CTE supports English language learners

My educator service began over a decade ago, with the most amazing opportunity to teach in a bilingual third grade classroom. In accordance with a federal consent decree, Denver Public Schools (DPS) must meet the needs of our multilingual learners. I was trained to ensure my students experienced Integrated Content Language Development (ICLD); rigorous, content-based instruction scaffolds to support all learners. Shared strategies and intentional instruction are critical for English language and career development.

My students thrived when they could be critical thinkers, creators, and when they were given freedom and support to talk academically. And it was not just happening in Spanish; they were sponges for the terminology in English with supporting scaffolds.

I remained in close contact with many of these students throughout my educational journey. By the time they became juniors and seniors, I was serving as an administrator and career and technical education (CTE) director in a working-class community high school in the heart of Denver, Colorado. The Mile High City, which serves 90,000 students, provided 18,701 college and career education classes in 2020–21. In addition to recruiting to grow my school’s programs, I wanted to share the opportunities that CTE offered with students I had taught in Spanish over the years. I knew they would thrive in CTE because it was so hands-on.

As I began reaching out, I was surprised to learn that students identified as still needing to master English experienced barriers in accessing CTE and other opportunities. Our secondary school scheduling places CTE classes and English language development classes in the same elective block.

CTE SERVEs multilingual students.

Many of our bilingual students were demonstrating proficiency to earn a Seal of Biliteracy upon graduation, proficient in two or more languages. Open doors to CTE, combined with the gift of language, increase opportunities for valuable education and employer connections. When faced with the challenge of access, the Multilingual Education Department (MLE) was determined to make a win for our multilingual learners. We wanted to support teachers in understanding that CTE classrooms are the ideal place to learn language. MLE created so many amazing resources. We just had to take the supports they had and look at them with a CTE lens.

S: Student talk that is frequent, accountable and structured

  • Clear expectations and modeling of academic language
  • Techniques to ensure equal participation (collaborative structures, turn-taking, roles, choral response)
  • Strategic grouping
  • Opportunities for students to discuss in home language, when appropriate

E: Explicit instruction and modeling of the academic language needed

  • Target language for instruction, such as academic vocabulary (word level), grammatical structures or academic phrases (sentence level), and academic conversation skills (discourse level)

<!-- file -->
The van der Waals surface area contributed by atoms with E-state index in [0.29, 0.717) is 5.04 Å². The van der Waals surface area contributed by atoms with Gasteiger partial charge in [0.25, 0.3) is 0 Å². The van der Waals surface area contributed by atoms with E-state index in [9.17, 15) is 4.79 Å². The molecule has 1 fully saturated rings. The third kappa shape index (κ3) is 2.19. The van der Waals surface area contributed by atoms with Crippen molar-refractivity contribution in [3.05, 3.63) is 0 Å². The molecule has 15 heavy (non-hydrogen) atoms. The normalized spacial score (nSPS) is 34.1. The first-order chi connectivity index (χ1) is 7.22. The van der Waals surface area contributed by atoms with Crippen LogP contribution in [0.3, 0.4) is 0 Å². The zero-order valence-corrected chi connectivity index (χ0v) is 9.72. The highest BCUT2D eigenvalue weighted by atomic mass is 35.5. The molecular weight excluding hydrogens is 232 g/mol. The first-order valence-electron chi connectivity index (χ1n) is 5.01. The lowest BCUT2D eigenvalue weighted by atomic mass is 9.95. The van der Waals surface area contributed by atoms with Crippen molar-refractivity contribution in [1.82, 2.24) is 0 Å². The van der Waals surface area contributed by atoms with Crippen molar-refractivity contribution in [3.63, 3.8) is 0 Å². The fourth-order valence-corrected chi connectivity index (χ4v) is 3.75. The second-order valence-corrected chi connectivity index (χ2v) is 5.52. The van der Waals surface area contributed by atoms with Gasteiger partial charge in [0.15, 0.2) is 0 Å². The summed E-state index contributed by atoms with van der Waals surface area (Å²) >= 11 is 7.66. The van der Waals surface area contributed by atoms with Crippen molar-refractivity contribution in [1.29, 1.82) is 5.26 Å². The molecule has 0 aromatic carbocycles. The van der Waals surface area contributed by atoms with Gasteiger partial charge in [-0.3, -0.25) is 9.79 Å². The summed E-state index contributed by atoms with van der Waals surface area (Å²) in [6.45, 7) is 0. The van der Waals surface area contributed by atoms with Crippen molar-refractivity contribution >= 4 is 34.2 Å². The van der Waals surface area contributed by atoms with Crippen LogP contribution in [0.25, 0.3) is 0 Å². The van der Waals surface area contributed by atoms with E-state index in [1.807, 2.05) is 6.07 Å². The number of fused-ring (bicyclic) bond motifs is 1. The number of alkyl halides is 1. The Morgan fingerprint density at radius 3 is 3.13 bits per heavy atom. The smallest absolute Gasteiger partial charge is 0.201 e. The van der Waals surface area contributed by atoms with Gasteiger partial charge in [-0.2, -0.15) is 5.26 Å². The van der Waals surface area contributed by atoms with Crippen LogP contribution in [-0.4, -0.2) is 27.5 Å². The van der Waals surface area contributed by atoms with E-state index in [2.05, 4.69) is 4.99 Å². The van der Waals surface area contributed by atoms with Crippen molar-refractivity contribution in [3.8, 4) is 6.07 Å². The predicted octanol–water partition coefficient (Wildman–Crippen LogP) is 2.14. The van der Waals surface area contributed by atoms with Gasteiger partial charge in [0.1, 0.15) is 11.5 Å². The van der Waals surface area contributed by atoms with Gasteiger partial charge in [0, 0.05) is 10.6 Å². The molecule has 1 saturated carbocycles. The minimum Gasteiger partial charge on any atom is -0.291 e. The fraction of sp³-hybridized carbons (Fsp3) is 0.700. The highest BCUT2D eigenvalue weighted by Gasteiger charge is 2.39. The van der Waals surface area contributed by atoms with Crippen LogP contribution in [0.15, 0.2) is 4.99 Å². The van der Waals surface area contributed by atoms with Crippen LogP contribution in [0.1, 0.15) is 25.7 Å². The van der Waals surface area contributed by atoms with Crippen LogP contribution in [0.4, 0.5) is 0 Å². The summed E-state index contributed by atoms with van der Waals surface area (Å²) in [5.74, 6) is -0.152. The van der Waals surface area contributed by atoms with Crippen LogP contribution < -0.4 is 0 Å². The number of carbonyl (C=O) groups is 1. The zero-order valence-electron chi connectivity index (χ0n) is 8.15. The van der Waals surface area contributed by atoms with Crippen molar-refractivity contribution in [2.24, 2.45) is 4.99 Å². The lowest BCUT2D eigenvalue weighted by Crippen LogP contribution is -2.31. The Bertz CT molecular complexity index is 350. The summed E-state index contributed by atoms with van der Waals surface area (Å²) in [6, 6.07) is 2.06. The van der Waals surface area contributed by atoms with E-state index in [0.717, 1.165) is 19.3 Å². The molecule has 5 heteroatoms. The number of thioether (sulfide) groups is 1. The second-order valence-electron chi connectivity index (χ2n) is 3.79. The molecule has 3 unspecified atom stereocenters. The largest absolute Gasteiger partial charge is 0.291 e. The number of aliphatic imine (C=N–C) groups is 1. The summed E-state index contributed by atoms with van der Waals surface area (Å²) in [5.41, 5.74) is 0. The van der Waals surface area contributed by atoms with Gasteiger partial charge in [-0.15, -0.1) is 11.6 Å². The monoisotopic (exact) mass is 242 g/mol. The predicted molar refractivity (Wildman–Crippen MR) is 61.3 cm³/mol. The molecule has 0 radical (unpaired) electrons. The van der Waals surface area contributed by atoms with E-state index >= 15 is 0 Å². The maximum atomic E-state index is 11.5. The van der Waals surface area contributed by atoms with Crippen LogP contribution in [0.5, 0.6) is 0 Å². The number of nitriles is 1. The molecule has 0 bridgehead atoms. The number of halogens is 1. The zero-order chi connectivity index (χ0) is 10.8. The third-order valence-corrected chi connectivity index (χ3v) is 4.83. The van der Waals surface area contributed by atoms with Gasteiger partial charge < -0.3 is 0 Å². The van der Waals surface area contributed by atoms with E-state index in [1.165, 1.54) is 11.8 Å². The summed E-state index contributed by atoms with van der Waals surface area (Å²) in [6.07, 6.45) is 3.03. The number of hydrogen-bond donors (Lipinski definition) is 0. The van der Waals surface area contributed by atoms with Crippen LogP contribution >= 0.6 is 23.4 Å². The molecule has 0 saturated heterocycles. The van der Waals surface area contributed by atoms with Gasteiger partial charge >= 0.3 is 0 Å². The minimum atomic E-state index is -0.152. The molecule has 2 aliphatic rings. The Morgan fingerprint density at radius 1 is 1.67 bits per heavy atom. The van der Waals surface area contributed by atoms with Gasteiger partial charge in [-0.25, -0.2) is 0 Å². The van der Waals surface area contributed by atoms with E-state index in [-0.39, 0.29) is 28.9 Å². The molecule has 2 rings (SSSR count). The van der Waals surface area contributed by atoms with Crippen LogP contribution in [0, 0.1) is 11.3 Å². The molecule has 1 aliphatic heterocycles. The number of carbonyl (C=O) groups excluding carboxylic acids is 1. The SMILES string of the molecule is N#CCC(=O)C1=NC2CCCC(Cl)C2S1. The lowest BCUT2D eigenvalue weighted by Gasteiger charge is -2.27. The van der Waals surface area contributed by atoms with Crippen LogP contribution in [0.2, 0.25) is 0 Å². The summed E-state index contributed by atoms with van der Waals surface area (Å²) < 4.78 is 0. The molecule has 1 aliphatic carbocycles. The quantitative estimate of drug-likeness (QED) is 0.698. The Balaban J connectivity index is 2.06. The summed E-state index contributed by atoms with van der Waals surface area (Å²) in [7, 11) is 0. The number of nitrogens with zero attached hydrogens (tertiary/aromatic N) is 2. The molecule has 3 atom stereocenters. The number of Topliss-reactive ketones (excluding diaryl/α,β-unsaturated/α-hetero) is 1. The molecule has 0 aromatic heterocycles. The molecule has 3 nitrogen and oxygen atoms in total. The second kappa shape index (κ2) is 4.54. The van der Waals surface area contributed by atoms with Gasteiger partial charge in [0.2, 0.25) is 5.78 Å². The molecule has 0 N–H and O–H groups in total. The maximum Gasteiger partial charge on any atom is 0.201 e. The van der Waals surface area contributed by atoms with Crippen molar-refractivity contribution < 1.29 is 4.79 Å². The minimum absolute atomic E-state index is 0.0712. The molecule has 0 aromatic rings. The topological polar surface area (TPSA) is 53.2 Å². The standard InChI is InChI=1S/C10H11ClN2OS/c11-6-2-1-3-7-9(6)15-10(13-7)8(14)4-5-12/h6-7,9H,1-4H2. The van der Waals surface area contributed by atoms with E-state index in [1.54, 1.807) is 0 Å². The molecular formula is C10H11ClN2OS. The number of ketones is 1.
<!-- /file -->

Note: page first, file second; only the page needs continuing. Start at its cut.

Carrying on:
• Descriptive feedback is provided, both on the use of academic language and on the content, throughout the lesson.

R: Rigorous grade-level content

  • Connection to personal experiences and prior knowledge, and building of background knowledge
  • Differentiated sentence frames, sentence stems, and questioning
  • Wait time and opportunities to process with a peer
  • Multiple exposures to important ideas, reviewing/summarizing main points
  • Home language materials provided when needed

V: Extensive use and interaction with visual resources

  • Pictures, photographs, videos
  • Gestures
  • Realia
  • Graphic organizers, diagrams and charts with color-coding
  • Digital technology
  • Modeling procedures and exemplar work

E: Respectful, equitable and encouraging learning environment

  • Clear and consistent rituals and routines
  • Modeling of encouraging, enthusiastic and effort-based learning
  • Validation, respect and encouragement of varied cultural perspectives and use of home language(s)
  • Culturally responsive practices

Our CTE classrooms are the perfect place for English language learners because our work is so hands-on. Whether students are reading blueprints or using high-level technical language, ensuring our students can speak and read the world of their work gives them a competitive edge in the work- force and grows our economy.

At DPS, the many diverse linguistic and cultural backgrounds that our students bring to the classroom enrich our schools. DPS (n.d.) believes every student’s home language and culture are assets that [when] combined with our English language skills, help students achieve success in school and life.”

Elina Martinez Medina is an educational specialist in Denver, Colorado. Before working as a CTE specialist in Denver Public Schools, she was a high school administrator and bilingual elementary educator for over a decade. Medina works to ensure CTE programs create equitable opportunities, particularly engaging students in high-wage, talent pipeline growth in trade skill work. She received both her undergraduate and graduate degrees from University of Denver. She is the proud mother of two adult sons and a teenage daughter. Medina currently resides with her daughter and her two pups. Email her.

This article originally appears in Techniques, in print, in April 2021.